i Everyone's wrestling with the uncomfortable but persistent suspicion that it took Stalin to beat Hitler.

And, for me, the next level of uncomfortable suspicion is that without a convenient Communist bogeyman bubbling away behind Poland supporting the German communist party both directly and indirectly, the Nazis would have never convinced the middling sort to vote for them. Don't get me wrong, Weimar Germany would more than likely have ended up as some kind of unpleasantly brutal right-ring dictatorship, but closer to Chile or Italy than the uniquely weird form of the NSDAP.

Phil

without a convenient Communist bogeyman bubbling away behind Poland supporting the German communist party both directly and indirectly, the Nazis would have never convinced the middling sort to vote for them

I'm a structuralist with regard to this one - I think post-Weimar Germany was structurally screwed. Remove the KPD and there would have been some other organised group forcefully representing the interests of strikers and the unemployed; the ruling class would have been just as scared of them, and just as glad to see the brownshirts pitching in against them.

Jamie - shame on you! We're Enlightened, that's what we are, we Europeans. And we've endured the uniquely tragic history of the European twentieth century, which means that... um... means that we'll know not to do that again - hold on, that's right actually, it means that we're now even more Enlightened! Oh, we happy lucky tragic few! Uniquely, only in the Western world (only in Western Europe actually, but we can talk about that another time) - double Enlightenment! And no returns.

Chris Williams

While we're getting all grand narrative with this one, it might be worth remembering that the eeviil 'human rights for everyone - even people we don't like' doctrine which suddenly appeared in 1945 did not do so because of a random outbreak of Librul niceness. It did so as part of a hard-headed anti-fascist strategy on the part of the United Nations, at the time when the UN was results-fixated alliance rather than a number of diplomats in New York.

I'm in the lucky position of being able to force c.6000 people to read Mazower's 'Dark Continent' if they want to get a history degree. Heh.

Richard J

Mazower's

Hitler's Empire was strangely disappointing, somehow. Never quite gelled into a coherent thesis for me, but that may a product of reading it in twenty minute chunks on the train...

Phil

While we're getting all grand narrative with this one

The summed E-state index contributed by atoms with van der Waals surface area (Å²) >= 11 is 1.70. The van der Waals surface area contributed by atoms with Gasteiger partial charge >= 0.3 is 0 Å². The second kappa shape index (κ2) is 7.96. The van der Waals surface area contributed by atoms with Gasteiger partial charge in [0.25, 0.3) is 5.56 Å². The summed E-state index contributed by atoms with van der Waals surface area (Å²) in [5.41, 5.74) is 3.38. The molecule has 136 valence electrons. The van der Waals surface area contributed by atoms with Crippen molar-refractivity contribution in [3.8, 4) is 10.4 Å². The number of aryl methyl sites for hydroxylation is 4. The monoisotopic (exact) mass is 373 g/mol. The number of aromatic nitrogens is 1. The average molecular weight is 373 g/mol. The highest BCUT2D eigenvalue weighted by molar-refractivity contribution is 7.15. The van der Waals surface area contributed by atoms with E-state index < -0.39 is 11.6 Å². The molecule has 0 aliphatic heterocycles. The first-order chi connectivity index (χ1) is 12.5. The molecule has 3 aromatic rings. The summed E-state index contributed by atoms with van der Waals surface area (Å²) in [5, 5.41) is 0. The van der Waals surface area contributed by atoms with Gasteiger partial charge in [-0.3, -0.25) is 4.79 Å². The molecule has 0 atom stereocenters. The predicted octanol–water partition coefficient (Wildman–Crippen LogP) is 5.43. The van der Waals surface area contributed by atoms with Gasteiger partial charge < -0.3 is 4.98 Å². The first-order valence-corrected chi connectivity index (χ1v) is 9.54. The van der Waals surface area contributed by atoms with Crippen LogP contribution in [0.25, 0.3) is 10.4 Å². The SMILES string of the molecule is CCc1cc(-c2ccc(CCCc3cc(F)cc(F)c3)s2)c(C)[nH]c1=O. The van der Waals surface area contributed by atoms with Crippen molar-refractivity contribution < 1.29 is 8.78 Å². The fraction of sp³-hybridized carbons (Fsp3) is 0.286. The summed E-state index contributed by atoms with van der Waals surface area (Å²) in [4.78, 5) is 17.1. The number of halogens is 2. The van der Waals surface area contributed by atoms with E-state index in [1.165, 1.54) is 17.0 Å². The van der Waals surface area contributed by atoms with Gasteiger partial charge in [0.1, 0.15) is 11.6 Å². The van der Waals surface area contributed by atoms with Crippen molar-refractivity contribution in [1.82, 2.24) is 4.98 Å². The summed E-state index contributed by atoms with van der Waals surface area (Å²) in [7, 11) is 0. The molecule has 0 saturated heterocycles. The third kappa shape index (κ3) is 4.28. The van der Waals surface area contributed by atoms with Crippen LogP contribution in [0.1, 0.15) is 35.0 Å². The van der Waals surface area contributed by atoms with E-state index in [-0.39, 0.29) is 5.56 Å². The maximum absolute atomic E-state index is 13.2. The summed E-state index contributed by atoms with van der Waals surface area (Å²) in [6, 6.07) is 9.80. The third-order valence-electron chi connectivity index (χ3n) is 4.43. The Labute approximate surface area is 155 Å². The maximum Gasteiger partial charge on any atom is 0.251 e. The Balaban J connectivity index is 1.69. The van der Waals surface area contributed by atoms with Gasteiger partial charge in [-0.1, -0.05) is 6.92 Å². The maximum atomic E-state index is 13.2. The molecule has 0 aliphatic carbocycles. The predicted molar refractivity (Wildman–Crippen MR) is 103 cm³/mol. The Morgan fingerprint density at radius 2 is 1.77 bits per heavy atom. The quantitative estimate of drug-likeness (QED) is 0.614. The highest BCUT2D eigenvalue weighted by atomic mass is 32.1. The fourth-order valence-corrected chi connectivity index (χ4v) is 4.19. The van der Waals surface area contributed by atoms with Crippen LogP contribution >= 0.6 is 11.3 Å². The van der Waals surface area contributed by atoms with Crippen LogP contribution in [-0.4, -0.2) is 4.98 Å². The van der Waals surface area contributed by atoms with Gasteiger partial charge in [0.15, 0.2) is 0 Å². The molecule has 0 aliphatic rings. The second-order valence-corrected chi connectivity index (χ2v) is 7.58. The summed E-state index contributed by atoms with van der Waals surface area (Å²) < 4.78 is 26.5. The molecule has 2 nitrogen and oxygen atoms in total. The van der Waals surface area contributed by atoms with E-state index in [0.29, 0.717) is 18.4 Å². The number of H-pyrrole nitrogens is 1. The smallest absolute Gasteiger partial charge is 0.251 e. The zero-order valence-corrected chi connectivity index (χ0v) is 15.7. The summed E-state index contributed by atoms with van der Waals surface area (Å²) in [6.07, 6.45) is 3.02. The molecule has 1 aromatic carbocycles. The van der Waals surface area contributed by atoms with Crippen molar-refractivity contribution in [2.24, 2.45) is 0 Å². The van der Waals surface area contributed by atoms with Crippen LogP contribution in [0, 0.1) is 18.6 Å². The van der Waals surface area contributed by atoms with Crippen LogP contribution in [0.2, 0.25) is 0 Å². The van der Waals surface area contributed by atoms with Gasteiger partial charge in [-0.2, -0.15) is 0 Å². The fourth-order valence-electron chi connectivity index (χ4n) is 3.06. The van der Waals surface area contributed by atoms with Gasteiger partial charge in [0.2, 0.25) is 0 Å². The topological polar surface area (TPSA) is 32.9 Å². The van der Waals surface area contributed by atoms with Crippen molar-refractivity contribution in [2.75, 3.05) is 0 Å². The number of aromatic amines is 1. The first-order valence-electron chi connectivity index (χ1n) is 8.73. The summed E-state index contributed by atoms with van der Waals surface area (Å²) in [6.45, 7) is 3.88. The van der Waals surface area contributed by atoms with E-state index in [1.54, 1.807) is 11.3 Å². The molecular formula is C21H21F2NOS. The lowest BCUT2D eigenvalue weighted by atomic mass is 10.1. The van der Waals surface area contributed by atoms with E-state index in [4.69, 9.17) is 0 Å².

Not me, I was just being silly. But the two arguments (or your argument and my derision) aren't as incompatible as they might look. If there's a banner saying We Know We're The Good Guys Because We Were On The Right Side In 1945, I'll not only march under it but help hold it up. But a lot of Jamie's "Westernists" seem to march under one saying We Know We're The Good Guys Because We Were On The Right Side In 1688 - and there's a sizeable faction who favour What You Lot Don't Realise Is That We Were On The Right Side In 1945 Because We Were On The Right Side In 1688 (Which Obviously Entails That There Was More Than One Right Side In 1945 And Some Were Righter Than Others (Oh So You're Denying That Now Are You?))

By comparison, Confucianism looks quite attractive sometimes.

Philip Hunt

"But if they hadn’t beaten the Nazis, there would have been no coming back at all, nor likewise for the Czechs, Slovaks and the other Slavic peoples."

Slovakia fought on the German side in WW2, so this statement is probably partially wrong.

jamie

"Slovakia fought on the German side in WW2"

Until the Slovaks staged a big rising in anticpiation of the arrival of Soviet troops. I think it's likely they would have risen against Tiso anyway at some stage, which would have meant another General Gouvernment for them. But Ukraine is probably a better example.

"I'm a structuralist with regard to this one - I think post-Weimar Germany was structurally screwed."

Likewise. there were just too many people, mainly from the right but from all points of view, who didn't want a democratic republic. Same in Italy, Poland, Hungary, Spain, Portugal and Romania (dark continent is very good on this, btw). I think you'd have a similar problem if a democratic constitution just dropped from the sky on to China right now.

Igor Belanov

I think that's one of the problems with 'democratisation theory'. On one hand it's supposed to be based on active citizens exercising their democratic rights to involvement in the political process, but in practice it often depends on people being apathetic enough or economically affluent enough not to make too many demands on government or the elites.

In countries like Germany, Italy and Japan democracy made real roots when the more ingrained and fanatical anti-democrats were either exterminated or totally discredited by war.